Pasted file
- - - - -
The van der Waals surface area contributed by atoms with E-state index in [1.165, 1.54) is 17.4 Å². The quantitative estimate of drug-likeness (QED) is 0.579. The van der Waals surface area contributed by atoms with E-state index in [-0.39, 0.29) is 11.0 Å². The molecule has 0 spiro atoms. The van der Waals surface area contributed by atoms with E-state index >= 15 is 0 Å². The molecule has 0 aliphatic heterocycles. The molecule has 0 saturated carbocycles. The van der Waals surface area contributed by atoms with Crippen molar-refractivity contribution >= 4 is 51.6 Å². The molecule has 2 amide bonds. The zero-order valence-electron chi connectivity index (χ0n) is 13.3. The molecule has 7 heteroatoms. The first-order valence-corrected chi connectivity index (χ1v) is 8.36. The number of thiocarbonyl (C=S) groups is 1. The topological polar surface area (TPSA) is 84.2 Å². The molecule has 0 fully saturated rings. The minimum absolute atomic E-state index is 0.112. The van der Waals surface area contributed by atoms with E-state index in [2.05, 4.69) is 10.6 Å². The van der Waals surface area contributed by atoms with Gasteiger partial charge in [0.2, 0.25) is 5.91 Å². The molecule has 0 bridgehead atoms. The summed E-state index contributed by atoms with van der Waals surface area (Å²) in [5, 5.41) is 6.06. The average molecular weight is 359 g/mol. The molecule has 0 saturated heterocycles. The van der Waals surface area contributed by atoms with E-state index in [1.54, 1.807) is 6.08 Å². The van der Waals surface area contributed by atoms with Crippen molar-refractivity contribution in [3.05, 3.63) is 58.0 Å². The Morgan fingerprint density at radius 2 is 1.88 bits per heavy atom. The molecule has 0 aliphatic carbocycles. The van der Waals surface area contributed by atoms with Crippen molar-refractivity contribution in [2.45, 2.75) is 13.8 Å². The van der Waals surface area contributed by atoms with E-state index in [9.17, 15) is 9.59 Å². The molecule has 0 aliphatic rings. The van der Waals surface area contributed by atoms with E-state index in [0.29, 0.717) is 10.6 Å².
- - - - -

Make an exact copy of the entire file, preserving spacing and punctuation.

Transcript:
The van der Waals surface area contributed by atoms with E-state index in [1.165, 1.54) is 17.4 Å². The quantitative estimate of drug-likeness (QED) is 0.579. The van der Waals surface area contributed by atoms with E-state index in [-0.39, 0.29) is 11.0 Å². The molecule has 0 spiro atoms. The van der Waals surface area contributed by atoms with E-state index >= 15 is 0 Å². The molecule has 0 aliphatic heterocycles. The molecule has 0 saturated carbocycles. The van der Waals surface area contributed by atoms with Crippen molar-refractivity contribution >= 4 is 51.6 Å². The molecule has 2 amide bonds. The zero-order valence-electron chi connectivity index (χ0n) is 13.3. The molecule has 7 heteroatoms. The first-order valence-corrected chi connectivity index (χ1v) is 8.36. The number of thiocarbonyl (C=S) groups is 1. The topological polar surface area (TPSA) is 84.2 Å². The molecule has 0 fully saturated rings. The minimum absolute atomic E-state index is 0.112. The van der Waals surface area contributed by atoms with E-state index in [2.05, 4.69) is 10.6 Å². The van der Waals surface area contributed by atoms with Gasteiger partial charge in [0.2, 0.25) is 5.91 Å². The molecule has 0 bridgehead atoms. The summed E-state index contributed by atoms with van der Waals surface area (Å²) in [5, 5.41) is 6.06. The average molecular weight is 359 g/mol. The molecule has 0 saturated heterocycles. The van der Waals surface area contributed by atoms with E-state index in [1.54, 1.807) is 6.08 Å². The van der Waals surface area contributed by atoms with Crippen molar-refractivity contribution in [3.05, 3.63) is 58.0 Å². The Morgan fingerprint density at radius 2 is 1.88 bits per heavy atom. The molecule has 0 aliphatic carbocycles. The van der Waals surface area contributed by atoms with Crippen molar-refractivity contribution in [2.45, 2.75) is 13.8 Å². The van der Waals surface area contributed by atoms with E-state index in [9.17, 15) is 9.59 Å². The molecule has 0 aliphatic rings. The van der Waals surface area contributed by atoms with E-state index in [0.29, 0.717) is 10.6 Å².